Introducing MSU’s 2022 Quality Enhancement Plan


Colin Stevenson

Mechanical engineering freshman Micheal Morrell begins to slip off a mechanical bull set up at Maverick’s birthday party, Oct. 27.

MSU’s next reaccreditation is coming up in 2022 along with major plans to advance the university. SACSCOC, the reaccreditation agency for MSU, requires every institution to provide a Quality Enhancement Plan (QEP) for the university to enhance its student’s experiences. The previous QEP that MSU implemented was EURECA, which focused on undergraduate research. The QEP that will reach MSU students in 2022 focuses on a different area of student necessity.

“The [QEP] that was selected and moves from the topic selection committee now to the implementation committee is around a comprehensive first-year experience,” Interim President James Johnston said.

MSU began working on plans for the 2022 QEP only a year ago. The first step was to identify the topic, which is a difficult process since there are many issues to sort through. Martin Camacho, interim provost and vice president for Academic Affairs, who also serves as the Chair of the QEP Identification Committee, spoke about what his team was looking for in a topic.

“[We need to] focus on one issue that will provide enough support, time, [and] resources to make sure that [we] improve a student’s success… What’s the one thing we should do better,” Camacho said. “As opposed to just coming up with anecdotal stories, we wanted to look at information. So we looked at a huge number of surveys that we have in our possession… and then we start to formulate a picture as to what is the most urgent.”

The committee first drew up seven proposals based on the original information gathered and narrowed those down to four. Those four were discussed by the president’s cabinet and narrowed down to two finalists. The Student Government Association analyzed the final two proposals, and after discussing them with the faculty and staff senates, made the final decision.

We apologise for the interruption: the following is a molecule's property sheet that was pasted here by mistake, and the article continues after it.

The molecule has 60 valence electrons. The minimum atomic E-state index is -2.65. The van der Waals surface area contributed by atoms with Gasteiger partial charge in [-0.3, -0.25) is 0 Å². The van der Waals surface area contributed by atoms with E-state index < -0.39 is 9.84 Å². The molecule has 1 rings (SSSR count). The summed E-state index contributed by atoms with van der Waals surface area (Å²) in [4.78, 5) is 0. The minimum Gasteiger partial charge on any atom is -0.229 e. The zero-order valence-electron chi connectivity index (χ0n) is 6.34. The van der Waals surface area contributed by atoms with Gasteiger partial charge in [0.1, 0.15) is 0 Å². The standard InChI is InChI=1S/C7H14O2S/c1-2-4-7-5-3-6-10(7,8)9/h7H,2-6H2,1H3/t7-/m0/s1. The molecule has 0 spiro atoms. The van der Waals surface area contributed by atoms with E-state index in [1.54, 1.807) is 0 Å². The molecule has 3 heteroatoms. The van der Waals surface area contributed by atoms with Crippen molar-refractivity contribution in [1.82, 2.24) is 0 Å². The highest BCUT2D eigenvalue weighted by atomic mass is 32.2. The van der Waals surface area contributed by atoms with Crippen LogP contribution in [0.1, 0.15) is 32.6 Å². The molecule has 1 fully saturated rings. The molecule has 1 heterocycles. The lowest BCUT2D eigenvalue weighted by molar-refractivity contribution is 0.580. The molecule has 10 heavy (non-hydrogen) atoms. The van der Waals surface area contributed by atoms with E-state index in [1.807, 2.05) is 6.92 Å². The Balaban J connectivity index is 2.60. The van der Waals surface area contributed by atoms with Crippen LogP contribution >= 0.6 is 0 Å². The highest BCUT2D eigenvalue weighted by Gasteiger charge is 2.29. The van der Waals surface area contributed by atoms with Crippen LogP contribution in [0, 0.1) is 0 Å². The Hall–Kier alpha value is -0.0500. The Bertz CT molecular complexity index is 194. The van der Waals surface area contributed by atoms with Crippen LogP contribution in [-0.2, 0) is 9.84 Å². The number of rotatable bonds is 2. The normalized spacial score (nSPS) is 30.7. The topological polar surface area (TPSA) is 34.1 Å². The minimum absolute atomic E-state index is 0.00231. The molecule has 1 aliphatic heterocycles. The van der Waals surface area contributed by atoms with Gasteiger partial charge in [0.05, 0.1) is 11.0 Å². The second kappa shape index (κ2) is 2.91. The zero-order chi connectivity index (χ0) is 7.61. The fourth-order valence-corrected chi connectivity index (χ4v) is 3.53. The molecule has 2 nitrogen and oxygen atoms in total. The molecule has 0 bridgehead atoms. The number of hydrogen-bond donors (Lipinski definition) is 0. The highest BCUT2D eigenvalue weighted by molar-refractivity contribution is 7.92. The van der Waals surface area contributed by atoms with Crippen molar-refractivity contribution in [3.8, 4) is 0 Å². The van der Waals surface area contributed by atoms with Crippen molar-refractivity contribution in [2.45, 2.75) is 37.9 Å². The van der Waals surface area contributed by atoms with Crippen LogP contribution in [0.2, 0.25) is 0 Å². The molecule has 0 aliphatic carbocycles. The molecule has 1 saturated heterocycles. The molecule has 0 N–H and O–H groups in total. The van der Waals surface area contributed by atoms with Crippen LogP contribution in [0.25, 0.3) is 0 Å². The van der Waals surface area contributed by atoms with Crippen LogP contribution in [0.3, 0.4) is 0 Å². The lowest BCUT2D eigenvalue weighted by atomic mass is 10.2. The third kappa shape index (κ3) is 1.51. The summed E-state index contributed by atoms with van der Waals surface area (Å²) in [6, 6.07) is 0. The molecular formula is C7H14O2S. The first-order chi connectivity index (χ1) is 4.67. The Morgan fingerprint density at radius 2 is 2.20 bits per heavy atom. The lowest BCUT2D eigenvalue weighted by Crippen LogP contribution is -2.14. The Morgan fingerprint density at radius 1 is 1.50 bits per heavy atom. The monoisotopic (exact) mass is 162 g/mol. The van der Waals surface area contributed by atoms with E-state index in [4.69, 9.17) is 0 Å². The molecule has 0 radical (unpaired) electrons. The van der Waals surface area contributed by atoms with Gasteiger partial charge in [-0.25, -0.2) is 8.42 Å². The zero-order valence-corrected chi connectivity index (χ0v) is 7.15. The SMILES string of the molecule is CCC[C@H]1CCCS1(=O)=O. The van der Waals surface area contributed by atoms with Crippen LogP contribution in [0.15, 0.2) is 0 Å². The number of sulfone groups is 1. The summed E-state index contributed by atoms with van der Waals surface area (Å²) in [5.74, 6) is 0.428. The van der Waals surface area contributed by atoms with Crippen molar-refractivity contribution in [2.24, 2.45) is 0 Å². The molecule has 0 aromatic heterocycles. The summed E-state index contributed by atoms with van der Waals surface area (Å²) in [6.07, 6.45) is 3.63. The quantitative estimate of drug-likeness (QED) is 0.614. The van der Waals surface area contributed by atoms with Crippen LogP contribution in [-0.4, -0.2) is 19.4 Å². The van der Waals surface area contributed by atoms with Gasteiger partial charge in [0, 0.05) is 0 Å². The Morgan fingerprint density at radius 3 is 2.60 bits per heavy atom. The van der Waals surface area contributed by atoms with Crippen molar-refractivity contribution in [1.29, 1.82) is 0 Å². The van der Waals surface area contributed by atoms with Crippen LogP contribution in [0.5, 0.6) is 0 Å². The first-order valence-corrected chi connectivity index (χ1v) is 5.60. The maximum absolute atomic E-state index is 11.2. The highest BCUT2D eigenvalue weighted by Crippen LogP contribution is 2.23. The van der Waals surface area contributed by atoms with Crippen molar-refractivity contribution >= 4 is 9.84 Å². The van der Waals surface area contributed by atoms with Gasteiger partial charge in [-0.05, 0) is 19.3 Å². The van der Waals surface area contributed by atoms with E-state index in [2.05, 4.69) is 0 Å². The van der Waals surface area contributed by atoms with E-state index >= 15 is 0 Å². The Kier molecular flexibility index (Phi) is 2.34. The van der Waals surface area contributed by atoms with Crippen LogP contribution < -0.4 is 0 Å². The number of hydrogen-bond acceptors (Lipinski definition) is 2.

“There was a topic that came up about liberal arts inaction. I thought it was really good also. We need this, this is also a great idea,” Johnston said. “After going through the process, the comprehensive first-year experience (FYE) was the one selected.”

This next year’s QEP will focus on creating an FYE for all freshman and/or first-year students with an emphasis on a liberal arts aspect. This is a core ideal of MSU and the QEP board hopes the new plan will help students understand its importance and value.

“Part of our guiding principle as an institution is thinking about the value of a liberal arts education and aligning it, or showing, how training the liberal arts means that our graduates are trained in critical thinking, effective communication, teamwork, and sense of community,” Kristen Garrison, associate vice president of Academic Affairs and chair of QEP Planning and Implementation Committee, said.

The next step is to begin the planning and implementation of the QEP. This task has been delegated to a newly-formed committee that plans to present their final recommendations in early March.

“Our task is to come up with the outcomes, what we want students to gain, how do we deliver it, how do we make responsible use of our resources and how do we assess it to make sure it’s achieving what we want it to achieve,” Garrison said.

After the final proposal and reaccreditation in the spring, a pilot will be run in the fall. From there, adjustments will be made based on weaknesses or gaps the committees hadn’t anticipated before the official launch for students starting in the fall of 2023.

“So there’s needs of our students to be successful outside the classroom but within the university. I think this comprehensive first-year experience connects our students to each other and connects them to their courses of study to the university and gives them the skills they will need to succeed. That’s the big picture of what we need this thing to accomplish,” Johnston said.

Garrison said the main goal her committee is aiming to accomplish is to help the students. They want to create a plan that will give MSU students the right kinds of experiences and skills to finish their studies and enjoy their time in college while remaining representative of the whole community.

“The important thing to know about the QEP is that even though there’s a committee working on the details… that committee represents the campus community,” Garrison said. “The final plan is going to represent the whole. It’s meant to serve our entire campus community.”